Starting Point: Center of Catalan culture; a diverse and exciting city with some of the world’s best architecture and food

Organizing Strategy: Kept its political and cultural identity through world wars and fascist repression; center for political and collaborative activity

Tools: Language, culture, labor associations

Outcomes: Tourist destination; continuing potential for separatism from Spain

Prime Resources: http://www.barcelona.cat/en/; https://en.wikipedia.org/wiki/Barcelona

Barcelona (/bɑːrsəˈlnə/, Catalan: [bəɾsəˈlonə], Spanish: [barθeˈlona]) is the capital city of the autonomous community of Catalonia in Spain and Spain’s second most populated city, with a population of 1.6 million[5] within its administrative limits. Its urban area extends beyond the administrative city limits with a population of around 4.7 million people, being the sixth-most populous urban area in the European Union after Paris, London, Madrid, the Ruhr area, and Milan.[3] It is the largest metropolis on the Mediterranean Sea, located on the coast between the mouths of the rivers Llobregat and Besòs, and bounded to the west by the Serra de Collserola mountain range, the tallest peak of which is 512 metres (1,680 ft) high.

Founded as a Roman city, in the Middle Ages Barcelona became the capital of the County of Barcelona. After merging with the Kingdom of Aragon, Barcelona continued to be an important city in the Crown of Aragon as an economical and administrative center of this Crown and the capital of the Principality of Catalonia. Besieged several times during its history, Barcelona has a rich cultural heritage and is today an important cultural center and a major tourist destination. Particularly renowned are the architectural works of Antoni Gaudí and Lluís Domènech i Montaner, which have been designated UNESCO World Heritage Sites. The headquarters of the Union for the Mediterranean is located in Barcelona. The city is known for hosting the 1992 Summer Olympics as well as world-class conferences and expositions and also many international sport tournaments.

Barcelona is one of the world’s leading tourist, economic, trade fair and cultural centers, and its influence in commerce, education, entertainment, media, fashion, science, and the arts all contribute to its status as one of the world’s major global cities.[6][7] It is a major cultural and economic center in southwestern Europe, 24th in the world (before Zürich, after Frankfurt)[8] and a financial center. In 2008 it was the fourth most economically powerful city by GDP in the European Union and 35th in the world with GDP amounting to €177 billion.[9] In 2012 Barcelona had a GDP of $170 billion; it is leading Spain in both employment rate and GDP per capita change.[10] In 2009 the city was ranked Europe’s third and one of the world’s most successful as a city brand.[11] In the same year the city was ranked Europe’s fourth best city for business and fastest improving European city, with growth improved by 17% per year,[12] but it has since been in a full recession with declines in both employment and GDP per capita, with some recent signs of the beginning of an economic recovery.[13] Since 2011 Barcelona is a leading smart city in Europe.[14]Barcelona is a transport hub with the Port of Barcelona being one of Europe’s principal seaports and busiest European passenger port,[15] an international airport,Barcelona–El Prat Airport, which handles above 35 million passengers per year,[16] an extensive motorway network and a high-speed rail line with a link to France and the rest of Europe.[17]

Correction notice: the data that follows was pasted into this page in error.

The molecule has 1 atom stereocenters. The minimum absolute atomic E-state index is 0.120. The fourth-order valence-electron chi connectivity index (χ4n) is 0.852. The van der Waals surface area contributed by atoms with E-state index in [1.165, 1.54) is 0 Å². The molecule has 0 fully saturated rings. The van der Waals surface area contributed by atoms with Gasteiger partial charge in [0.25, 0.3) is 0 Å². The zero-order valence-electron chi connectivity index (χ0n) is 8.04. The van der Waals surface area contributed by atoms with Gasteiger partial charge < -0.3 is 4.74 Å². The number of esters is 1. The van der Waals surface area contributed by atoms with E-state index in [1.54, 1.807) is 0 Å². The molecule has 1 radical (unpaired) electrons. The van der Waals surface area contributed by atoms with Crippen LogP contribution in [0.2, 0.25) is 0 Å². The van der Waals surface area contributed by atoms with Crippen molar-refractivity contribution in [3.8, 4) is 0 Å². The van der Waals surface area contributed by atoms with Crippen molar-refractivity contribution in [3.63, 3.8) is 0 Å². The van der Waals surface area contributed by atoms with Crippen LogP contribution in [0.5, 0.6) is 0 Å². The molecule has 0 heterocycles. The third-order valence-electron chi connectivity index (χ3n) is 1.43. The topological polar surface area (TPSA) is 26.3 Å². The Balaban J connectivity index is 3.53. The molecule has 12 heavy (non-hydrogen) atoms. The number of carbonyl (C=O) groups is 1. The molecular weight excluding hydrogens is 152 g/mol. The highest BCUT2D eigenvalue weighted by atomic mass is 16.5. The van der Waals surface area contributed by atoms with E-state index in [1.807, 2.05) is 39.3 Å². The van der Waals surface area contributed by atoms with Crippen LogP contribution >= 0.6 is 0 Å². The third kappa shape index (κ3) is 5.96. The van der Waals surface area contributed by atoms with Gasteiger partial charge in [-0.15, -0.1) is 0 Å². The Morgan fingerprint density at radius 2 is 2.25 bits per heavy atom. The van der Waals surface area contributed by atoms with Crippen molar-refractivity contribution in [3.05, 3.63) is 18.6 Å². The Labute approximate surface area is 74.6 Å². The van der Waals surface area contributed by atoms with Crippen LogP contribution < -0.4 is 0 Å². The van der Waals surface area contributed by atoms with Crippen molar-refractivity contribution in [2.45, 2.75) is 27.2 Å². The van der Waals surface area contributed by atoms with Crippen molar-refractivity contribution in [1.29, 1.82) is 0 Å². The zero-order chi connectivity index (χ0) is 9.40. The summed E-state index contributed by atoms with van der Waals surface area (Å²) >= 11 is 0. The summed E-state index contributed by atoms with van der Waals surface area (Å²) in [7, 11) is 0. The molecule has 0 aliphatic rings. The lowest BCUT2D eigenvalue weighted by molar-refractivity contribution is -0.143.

During the Spanish Civil War, the city, and Catalonia in general, were resolutely Republican. Many enterprises and public services were “collectivised” by the CNT and UGT unions. As the power of the Republican government and the Generalitat diminished, much of the city was under the effective control of anarchist groups. The anarchists lost control of the city to their own allies, the Communists and official government troops, after the street fighting of the Barcelona May Days. The fall of the city on 26 January 1939, caused a mass exodus of civilians who fled to the French border. The resistance of Barcelona to Franco‘s coup d’état was to have lasting effects after the defeat of the Republican government. The autonomous institutions of Catalonia were abolished,[41] and the use of the Catalan language in public life was suppressed. Barcelona remained the second largest city in Spain, at the heart of a region which was relatively industrialised and prosperous, despite the devastation of the civil war. The result was a large-scaleimmigration from poorer regions of Spain (particularly Andalusia, Murcia and Galicia), which in turn led to rapid urbanisation. The city gained vitality in 1992 when it hosted the Olympic games.[42]